Friday, October 12, 2018

Friday Morning Links

Assorted content to end your week.

- Michael Harris writes that we shouldn't expect politicians to lead the way toward the action we need to combat climate change. Katie Dangerfield reports on new research showing that the economic effects of carbon pricing are modest, while ignoring climate change will have massive costs. But Hadrian Mertins-Kirkwood examines how the USCMA figures to lock in a fossil-fuel economy while failing to pay even lip service to our most fundamental challenge.
- Amanda Agan and Michael Makowsky study the social effects of a higher minimum wage, including a decrease in criminal recidivism.

- The CP reports on Doug Ford's latest move to prioritize cheap intoxicants over necessary public services.

- Finally, Naomi Klein discusses Donald Trump's standing as the U.S.' most glaring example of dynastic privilege being used to suppress the hopes of anybody who doesn't share the same fortune. And Christo Aivalis comments on the ongoing relevance of Mouseland as a metaphor for Canadian politics:
The story of Mouseland—which can be seen here in animated form—described a society where mice formed the majority of the population, and yet consistently elected governments comprised of cats. Those cats—be they white cats or black cats or spotted cats—passed laws that benefitted them, often to the detriment of the mice majority.

The story turns for Douglas when a little mouse comes along with a bold idea, which is that instead of electing a government of cats, they should choose their leadership from amongst themselves. Of course, that little mouse was branded a dangerous subversive and was locked up, but as Douglas says, “you can lock up a mouse or a man but you can’t lock up an idea.”

The allegory is clearly meant to apply to Canadian society, and Douglas makes that explicit: “Now if you think it strange that mice should elect a government made up of cats, you just look at the history of Canada…and maybe you’ll see that they weren’t any stupider than we are.” For him, the story of Canadian politics was one where Liberal and Conservative cats ruled the roost while the masses of mice languished in poverty, precarity, and inequality. But when pioneering mice like J.S. Woodsworth stepped up to form the Labour Party and eventually the Cooperative Commonwealth Federation, they offered a new path forward.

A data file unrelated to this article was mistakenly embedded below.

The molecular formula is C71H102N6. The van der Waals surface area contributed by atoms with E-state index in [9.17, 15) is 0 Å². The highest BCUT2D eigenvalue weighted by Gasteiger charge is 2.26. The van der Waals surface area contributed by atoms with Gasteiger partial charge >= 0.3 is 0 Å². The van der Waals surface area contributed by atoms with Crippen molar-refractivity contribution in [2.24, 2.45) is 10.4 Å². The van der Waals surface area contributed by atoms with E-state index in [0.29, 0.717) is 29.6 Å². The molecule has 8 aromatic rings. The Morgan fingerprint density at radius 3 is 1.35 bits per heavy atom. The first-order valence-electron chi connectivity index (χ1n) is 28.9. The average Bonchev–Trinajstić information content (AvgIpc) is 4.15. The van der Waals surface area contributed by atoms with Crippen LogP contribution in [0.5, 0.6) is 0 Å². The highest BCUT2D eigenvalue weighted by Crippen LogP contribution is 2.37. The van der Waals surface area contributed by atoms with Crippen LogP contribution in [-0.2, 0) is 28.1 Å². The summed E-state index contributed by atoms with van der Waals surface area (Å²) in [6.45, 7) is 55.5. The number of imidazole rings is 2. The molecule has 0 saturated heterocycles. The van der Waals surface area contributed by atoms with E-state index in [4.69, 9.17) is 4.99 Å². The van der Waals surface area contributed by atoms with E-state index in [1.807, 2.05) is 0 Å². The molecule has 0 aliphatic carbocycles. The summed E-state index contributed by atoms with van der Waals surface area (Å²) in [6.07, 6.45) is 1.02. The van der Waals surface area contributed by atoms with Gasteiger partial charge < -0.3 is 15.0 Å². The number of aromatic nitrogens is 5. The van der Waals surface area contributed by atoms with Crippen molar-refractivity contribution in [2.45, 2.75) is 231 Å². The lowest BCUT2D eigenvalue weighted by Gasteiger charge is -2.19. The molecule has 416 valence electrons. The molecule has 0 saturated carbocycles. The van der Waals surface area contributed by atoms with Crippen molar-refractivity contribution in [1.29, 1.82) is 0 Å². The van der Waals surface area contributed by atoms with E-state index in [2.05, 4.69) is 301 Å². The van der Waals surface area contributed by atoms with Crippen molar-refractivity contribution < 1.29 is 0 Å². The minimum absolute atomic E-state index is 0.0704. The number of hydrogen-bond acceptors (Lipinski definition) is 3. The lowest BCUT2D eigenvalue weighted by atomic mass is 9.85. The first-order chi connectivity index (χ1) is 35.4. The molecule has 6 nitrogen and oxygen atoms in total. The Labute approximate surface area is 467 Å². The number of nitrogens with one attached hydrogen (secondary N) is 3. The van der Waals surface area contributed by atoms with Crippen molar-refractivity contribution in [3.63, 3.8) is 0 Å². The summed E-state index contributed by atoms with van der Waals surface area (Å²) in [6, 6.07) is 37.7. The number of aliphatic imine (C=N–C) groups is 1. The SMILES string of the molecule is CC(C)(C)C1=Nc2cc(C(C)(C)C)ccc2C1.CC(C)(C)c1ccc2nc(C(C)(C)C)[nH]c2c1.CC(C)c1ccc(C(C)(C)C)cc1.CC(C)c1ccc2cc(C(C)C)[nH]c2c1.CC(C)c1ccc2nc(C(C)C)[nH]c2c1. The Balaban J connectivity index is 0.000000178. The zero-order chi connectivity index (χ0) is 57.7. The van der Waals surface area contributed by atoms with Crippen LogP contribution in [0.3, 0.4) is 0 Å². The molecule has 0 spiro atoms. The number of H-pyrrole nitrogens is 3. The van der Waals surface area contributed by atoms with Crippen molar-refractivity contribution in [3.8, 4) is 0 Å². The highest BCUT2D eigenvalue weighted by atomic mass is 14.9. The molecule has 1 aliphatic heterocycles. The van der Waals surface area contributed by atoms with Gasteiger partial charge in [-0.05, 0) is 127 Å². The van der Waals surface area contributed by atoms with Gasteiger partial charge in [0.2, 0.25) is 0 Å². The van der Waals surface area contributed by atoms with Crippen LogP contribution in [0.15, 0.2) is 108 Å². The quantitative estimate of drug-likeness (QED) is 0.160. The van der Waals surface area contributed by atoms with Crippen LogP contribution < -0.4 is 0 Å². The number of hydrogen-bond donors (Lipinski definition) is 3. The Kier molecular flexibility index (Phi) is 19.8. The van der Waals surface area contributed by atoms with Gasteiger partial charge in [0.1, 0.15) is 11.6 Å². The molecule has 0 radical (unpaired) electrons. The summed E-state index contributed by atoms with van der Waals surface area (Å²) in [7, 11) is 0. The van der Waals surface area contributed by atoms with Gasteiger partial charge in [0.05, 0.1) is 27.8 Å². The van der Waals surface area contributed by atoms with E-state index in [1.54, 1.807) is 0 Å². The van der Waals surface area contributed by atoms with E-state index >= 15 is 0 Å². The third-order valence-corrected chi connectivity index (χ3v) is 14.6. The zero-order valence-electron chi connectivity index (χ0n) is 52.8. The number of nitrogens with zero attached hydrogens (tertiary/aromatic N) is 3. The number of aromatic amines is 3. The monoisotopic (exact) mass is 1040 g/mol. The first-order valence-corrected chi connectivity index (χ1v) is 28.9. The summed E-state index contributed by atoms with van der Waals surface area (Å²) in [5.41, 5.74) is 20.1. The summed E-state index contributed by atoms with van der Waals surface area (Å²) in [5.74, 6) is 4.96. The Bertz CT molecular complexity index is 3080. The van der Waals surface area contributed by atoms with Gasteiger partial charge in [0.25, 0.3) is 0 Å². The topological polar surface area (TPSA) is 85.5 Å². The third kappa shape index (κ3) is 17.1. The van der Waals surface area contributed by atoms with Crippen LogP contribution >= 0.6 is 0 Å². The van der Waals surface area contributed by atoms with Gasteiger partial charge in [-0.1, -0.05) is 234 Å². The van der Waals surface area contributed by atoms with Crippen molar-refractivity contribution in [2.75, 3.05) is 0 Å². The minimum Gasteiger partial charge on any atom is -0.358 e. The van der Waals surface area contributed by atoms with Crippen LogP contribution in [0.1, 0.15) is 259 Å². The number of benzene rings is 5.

Mouseland is clearly a populist narrative. In our own times, many people, especially among the centrist elite, have equated populism with Trumpian far-right politics. Certainly, the right has been successful at tapping into popular discontent with the status quo, and has been able to portray wealthy leaders like Trump and Ford as regular joes. But as I’ve noted in other venues, populism is an essential component to any left wing programme which sincerely seeks to represent the masses of working-class people. Mouseland is just the sort of fable that sparks a populist understanding of politics, where the 99% of mice stop deferring to the feline elite, and start doing politics differently. Where politicians who share their life experience are elected to represent them, and in turn can pass good laws—that is—laws that are good for mice.

One of the Canadian left’s key failings over the past couple decades has been a belief that we have to move beyond class conflict as a vehicle for social, political, and economic change; that regular Canadians don’t see themselves as mice anymore, or simply see themselves as cats-in-waiting. Some of this may well be true, but the reality is that class conflict isn’t going anywhere, and the social and economic elite understand this best of all. The left in Canada needs to centre politics of the many over the few, even if that makes enemies among the people unlikely to support them in the first place. Mouseland may well just be a fable, but it is nonetheless instructive, and can be used in part to illustrate a class consciousness among the masses of people in this country, matching that class solidarity which has never dissipated among the wealthy and well-connected.

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